There are very few risks involved with threading. It's a tried and tested technique, having been used on women for thousands of years across many cultures and countries. However, as with every situation in which you entrust your welfare to another individual, threading does come with a slight risk:
- Threading pulls hair from the follicles, which can sometimes be painful.
- Any form of plucking can lead to folliculitis, a bacterial infection affecting the hair follicles.
- Threading may lead to changes in the skin pigment.
- Skin can become pink and puffy straight after treatment.
- Threading is only effective on flat parts of the body.
- Threading is not suitable on skin affected by acne. This is because the twisting of the thread can cause the acne to rupture, resulting in complications.
Benefits of threading
With all the hair removal options out there, how do you know which one to choose? Of course, the most logical way to discover the hair removal treatment most suited to you is to try all of them. After all - hair will always grow back eventually. If you've never tried threading before and wonder why you should try it if your other methods are successful, it's worth considering the following benefits:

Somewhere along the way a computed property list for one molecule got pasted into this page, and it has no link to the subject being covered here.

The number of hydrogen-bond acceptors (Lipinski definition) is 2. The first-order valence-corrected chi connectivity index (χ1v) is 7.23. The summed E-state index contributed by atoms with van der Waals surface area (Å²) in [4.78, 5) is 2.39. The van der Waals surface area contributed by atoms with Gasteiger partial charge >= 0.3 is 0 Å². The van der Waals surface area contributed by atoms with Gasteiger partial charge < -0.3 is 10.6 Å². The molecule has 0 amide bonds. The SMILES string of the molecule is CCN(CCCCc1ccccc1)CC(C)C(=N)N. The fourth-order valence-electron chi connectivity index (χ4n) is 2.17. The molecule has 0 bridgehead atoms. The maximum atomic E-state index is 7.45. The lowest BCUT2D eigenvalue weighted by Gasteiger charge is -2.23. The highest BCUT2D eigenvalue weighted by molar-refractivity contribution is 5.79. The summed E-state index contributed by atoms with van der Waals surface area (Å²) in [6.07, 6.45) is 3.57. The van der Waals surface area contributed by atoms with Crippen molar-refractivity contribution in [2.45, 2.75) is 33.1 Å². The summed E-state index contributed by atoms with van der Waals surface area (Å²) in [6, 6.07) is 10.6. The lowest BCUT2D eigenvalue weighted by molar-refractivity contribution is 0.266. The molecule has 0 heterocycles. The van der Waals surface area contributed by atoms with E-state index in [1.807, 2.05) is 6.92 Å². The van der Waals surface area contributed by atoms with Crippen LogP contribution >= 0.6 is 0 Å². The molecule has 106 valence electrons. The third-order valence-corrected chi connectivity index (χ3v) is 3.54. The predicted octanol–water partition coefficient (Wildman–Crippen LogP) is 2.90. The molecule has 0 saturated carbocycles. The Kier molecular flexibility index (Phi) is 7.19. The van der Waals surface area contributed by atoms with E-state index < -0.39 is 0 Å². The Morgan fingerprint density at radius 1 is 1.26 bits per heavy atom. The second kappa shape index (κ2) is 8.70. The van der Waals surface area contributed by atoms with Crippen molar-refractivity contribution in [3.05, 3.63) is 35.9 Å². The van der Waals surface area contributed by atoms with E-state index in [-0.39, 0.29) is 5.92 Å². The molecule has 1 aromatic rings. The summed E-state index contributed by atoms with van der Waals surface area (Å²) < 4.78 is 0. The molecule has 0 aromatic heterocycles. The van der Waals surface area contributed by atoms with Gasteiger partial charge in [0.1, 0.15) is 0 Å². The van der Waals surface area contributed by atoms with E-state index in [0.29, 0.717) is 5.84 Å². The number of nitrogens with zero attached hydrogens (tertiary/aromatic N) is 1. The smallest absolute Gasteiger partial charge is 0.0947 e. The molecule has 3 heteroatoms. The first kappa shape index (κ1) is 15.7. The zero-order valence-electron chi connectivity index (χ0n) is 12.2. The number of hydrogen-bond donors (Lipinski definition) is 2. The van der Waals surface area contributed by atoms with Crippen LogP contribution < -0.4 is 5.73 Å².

- Unlike waxing, electrolysis and laser hair removal, threading is 100% eco-friendly. There'll be no toxic chemicals and no electricity, just two simple pieces of thread.
- Threading is inexpensive.
- The results of threading are long-lasting because hairs are pulled from the root rather than snapped.
- Threading causes minimal trauma to delicate facial tissue.
- The treatment process is quick and can be administered in just a few minutes.
- It is quicker than tweezing because it pulls multiple hairs at a time.
- Embraces and maintains ancient cultural tradition.
- Threading is very precise, allowing control for perfect shaping.
For many years the razor has been man's best friend. Now, that's all about to change as men shun the blade for regular trips to the beauty salon. A recent news report revealed a massive 66% increase in the number of male clients visiting UK beauty salons2, suggesting that the taboo around men's grooming is finally lifting.
Threading is used by many men to neaten hairlines, pluck nose hairs and remove mono-brows.
1Guardian, 'Women Facial Hair'
2Marie Claire, 'Men are Vainer than Ever'